Romania is located almost halfway between the North Pole and the Equator. The terrain is nearly evenly divided between plains, hills, and mountains. Romania’s rivers mainly flow west, east, and south wards from the central crown of Carpathian mountain ranges. The rivers are fed by the melting snow and rainfall, often fluctuating its flow, which occasionally results in catastrophic floods. River Danube is the country’s most important waterways. The Danube is the most important river of Romania, not just in hydro electric production plants, but also as a means of transport. Virtually all the rivers of Romania are tributaries of the Danube.
Major Rivers Of Romania
The Danube is Europe’s second-longest river, and longest river in the European Union covering a distance of 1,770 miles. The Danube starts from the Black Forest in Germany in the form of two small rivers called Breg and Brigach, which unite at Donaueschingen, and from this point onwards it is called the Danube. It flows through 10 countries, which include Austria, Bulgaria, Croatia, Germany, Hungary, Serbia, Slovakia, and Ukraine. The whole of Romania falls almost entirely within the Danube Basin, and the significance of Danube to Romania is enormous. Almost a third of Danube’s basin area consists of Romanian section and more than one-third of the Danube’s length flows through Romania. The Danube has played a crucial role in political evolution and settlements of southeastern and central Europe. Its banks linking fortresses and castles also work as a crucial waterway between the countries.
Tisza originates in Ukraine, near Rikhiv city, and flows westwards roughly on Romania’s border with Ukraine, enters Hungary and then Serbia where it unites with river Danube. The Tisza river basin spread across 60,690 square miles constitutes the biggest sub-basin in the Danube basin. It is the longest tributary of the Danube with a length of 600 miles and second largest by the volume. River Tisza has a very rich wildlife having more than 200 of bird species residing in Tiszafored bird reserve. Its floodplains support a large variety of plant and animal life. Recent incidents of dangerous industrial pollutants being found in the river where cyanide from coal mines was responsible for killing 2,000 tons of fish are alarming.
River Prut originates in Ukraine and flows in East Europe and at some places, it also serves as the border line between Moldova and Romania on its 593 miles long journey and eventually falls into Danube River at Reni. It is the second largest tributary of river Danube. Fed by melt water and rainfalls the river freezes slightly from the month of January to March. The major feature which defines Prut is its biodiversity, which is largely still preserved, despite the flood plain area being reduced due to the dikes for flood protection.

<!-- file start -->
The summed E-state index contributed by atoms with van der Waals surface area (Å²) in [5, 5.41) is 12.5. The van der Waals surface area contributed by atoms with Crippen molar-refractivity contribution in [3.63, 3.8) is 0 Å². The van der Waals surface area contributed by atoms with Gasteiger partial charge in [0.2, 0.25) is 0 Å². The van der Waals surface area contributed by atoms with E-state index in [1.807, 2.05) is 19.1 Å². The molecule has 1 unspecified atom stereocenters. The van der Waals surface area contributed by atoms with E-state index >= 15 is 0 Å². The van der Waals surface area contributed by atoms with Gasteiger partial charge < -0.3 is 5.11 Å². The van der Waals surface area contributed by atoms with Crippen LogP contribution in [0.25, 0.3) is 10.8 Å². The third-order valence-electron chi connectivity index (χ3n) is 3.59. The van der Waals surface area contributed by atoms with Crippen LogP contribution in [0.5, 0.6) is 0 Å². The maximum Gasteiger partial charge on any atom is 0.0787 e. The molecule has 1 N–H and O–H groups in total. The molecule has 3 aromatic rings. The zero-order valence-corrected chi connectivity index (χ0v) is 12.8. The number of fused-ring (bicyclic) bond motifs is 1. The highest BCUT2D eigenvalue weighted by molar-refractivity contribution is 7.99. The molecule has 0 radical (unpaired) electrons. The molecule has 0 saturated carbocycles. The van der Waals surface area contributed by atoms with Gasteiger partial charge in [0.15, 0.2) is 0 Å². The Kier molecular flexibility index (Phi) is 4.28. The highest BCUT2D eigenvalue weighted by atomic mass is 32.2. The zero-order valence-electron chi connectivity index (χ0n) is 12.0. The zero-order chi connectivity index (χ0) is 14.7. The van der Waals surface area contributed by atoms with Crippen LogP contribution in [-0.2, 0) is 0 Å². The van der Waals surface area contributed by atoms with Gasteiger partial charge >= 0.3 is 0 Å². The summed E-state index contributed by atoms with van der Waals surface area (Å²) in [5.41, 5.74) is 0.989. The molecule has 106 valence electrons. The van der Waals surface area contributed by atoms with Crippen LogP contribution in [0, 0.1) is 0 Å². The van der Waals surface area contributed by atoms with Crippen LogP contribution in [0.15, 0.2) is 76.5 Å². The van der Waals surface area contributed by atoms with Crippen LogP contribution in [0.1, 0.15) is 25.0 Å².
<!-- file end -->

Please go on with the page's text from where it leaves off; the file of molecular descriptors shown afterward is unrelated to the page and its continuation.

Olt starts at Hasmas Mountains near Balan, and flows towards southwest and south directions, to join the Danube at Turnu Magurele. With 382 miles length, It becomes the longest river which flows exclusive inside Romania. Olt travels the Romanian counties of Covasna, Harghita, Sibiu, Brasov, Olt, and Valcea. Ramnicu Valcea, Sfantu Gheorghe and Slatina are few of the major cities on the banks of river Olt. Lotru, Raul Negru, Otlet, Cibin and Teslui are its major tributaries.
Protection Of The Rivers Of Romania
Romania is a nation rich in biodiversity, especially the Danube delta region of the country, which also is the largest delta in Europe. It is a great reserve of water plants, a swamp haven for fauna and flora, and a significant wetland ecosystem. To save the biodiversity, the Danube Black Sea Cleaning Project has been adopted as a vital step in this direction.
What are the major rivers of Romania?
The Danube, Tisza, Prut, Mures, and Siret are the major rivers of Romania.
Major Rivers Of Romania
|Rank||Major Rivers of Romania||Total Length|
|1||Danube||1,777 miles (shared with Austria, Bulgaria, Croatia, Germany, Hungary, Serbia, Slovakia, and Ukraine)|
|2||Tisza||600 miles (shared with Hungary, Serbia, and Ukraine)|
|3||Prut||592 miles (shared with Moldova and Ukraine)|
|4||Mures||473 miles (shared with Hungary)|
|5||Siret||439 miles (shared with Ukraine)|
|9||Someș||241 miles (shared with Hungary)|
|10||Timiș||223 miles (shared with Serbia)|
About the Author
Benjamin Elisha Sawe holds a Bachelor of Arts in Economics and Statistics and an MBA in Strategic Management. He is a frequent World Atlas contributor.
Your MLA Citation
Your APA Citation
Your Chicago Citation
Your Harvard CitationRemember to italicize the title of this article in your Harvard citation.